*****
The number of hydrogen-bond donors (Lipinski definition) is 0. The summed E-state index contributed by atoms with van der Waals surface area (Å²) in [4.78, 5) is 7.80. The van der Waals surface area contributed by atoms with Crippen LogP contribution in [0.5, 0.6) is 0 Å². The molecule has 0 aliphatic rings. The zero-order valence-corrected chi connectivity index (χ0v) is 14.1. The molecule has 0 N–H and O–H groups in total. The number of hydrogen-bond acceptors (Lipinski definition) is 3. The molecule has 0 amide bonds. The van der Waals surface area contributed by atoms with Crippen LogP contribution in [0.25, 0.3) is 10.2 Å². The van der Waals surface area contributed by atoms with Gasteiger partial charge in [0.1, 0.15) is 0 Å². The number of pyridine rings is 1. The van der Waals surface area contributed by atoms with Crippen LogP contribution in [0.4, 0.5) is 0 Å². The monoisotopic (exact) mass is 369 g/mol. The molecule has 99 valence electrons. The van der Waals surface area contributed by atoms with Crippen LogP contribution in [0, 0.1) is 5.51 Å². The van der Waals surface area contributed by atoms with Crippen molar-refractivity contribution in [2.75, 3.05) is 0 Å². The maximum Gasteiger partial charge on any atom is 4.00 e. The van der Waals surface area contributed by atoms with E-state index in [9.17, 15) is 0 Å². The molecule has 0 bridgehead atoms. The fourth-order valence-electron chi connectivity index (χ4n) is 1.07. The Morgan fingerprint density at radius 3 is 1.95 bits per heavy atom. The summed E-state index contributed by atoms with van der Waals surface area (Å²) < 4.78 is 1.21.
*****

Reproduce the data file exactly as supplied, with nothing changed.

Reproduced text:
The number of hydrogen-bond donors (Lipinski definition) is 0. The summed E-state index contributed by atoms with van der Waals surface area (Å²) in [4.78, 5) is 7.80. The van der Waals surface area contributed by atoms with Crippen LogP contribution in [0.5, 0.6) is 0 Å². The molecule has 0 aliphatic rings. The zero-order valence-corrected chi connectivity index (χ0v) is 14.1. The molecule has 0 N–H and O–H groups in total. The number of hydrogen-bond acceptors (Lipinski definition) is 3. The molecule has 0 amide bonds. The van der Waals surface area contributed by atoms with Crippen LogP contribution in [0.25, 0.3) is 10.2 Å². The van der Waals surface area contributed by atoms with Gasteiger partial charge in [0.1, 0.15) is 0 Å². The number of pyridine rings is 1. The van der Waals surface area contributed by atoms with Crippen LogP contribution in [0.4, 0.5) is 0 Å². The monoisotopic (exact) mass is 369 g/mol. The molecule has 99 valence electrons. The van der Waals surface area contributed by atoms with Crippen LogP contribution in [0, 0.1) is 5.51 Å². The van der Waals surface area contributed by atoms with Crippen molar-refractivity contribution in [2.75, 3.05) is 0 Å². The maximum Gasteiger partial charge on any atom is 4.00 e. The van der Waals surface area contributed by atoms with E-state index in [9.17, 15) is 0 Å². The molecule has 0 bridgehead atoms. The fourth-order valence-electron chi connectivity index (χ4n) is 1.07. The Morgan fingerprint density at radius 3 is 1.95 bits per heavy atom. The summed E-state index contributed by atoms with van der Waals surface area (Å²) < 4.78 is 1.21.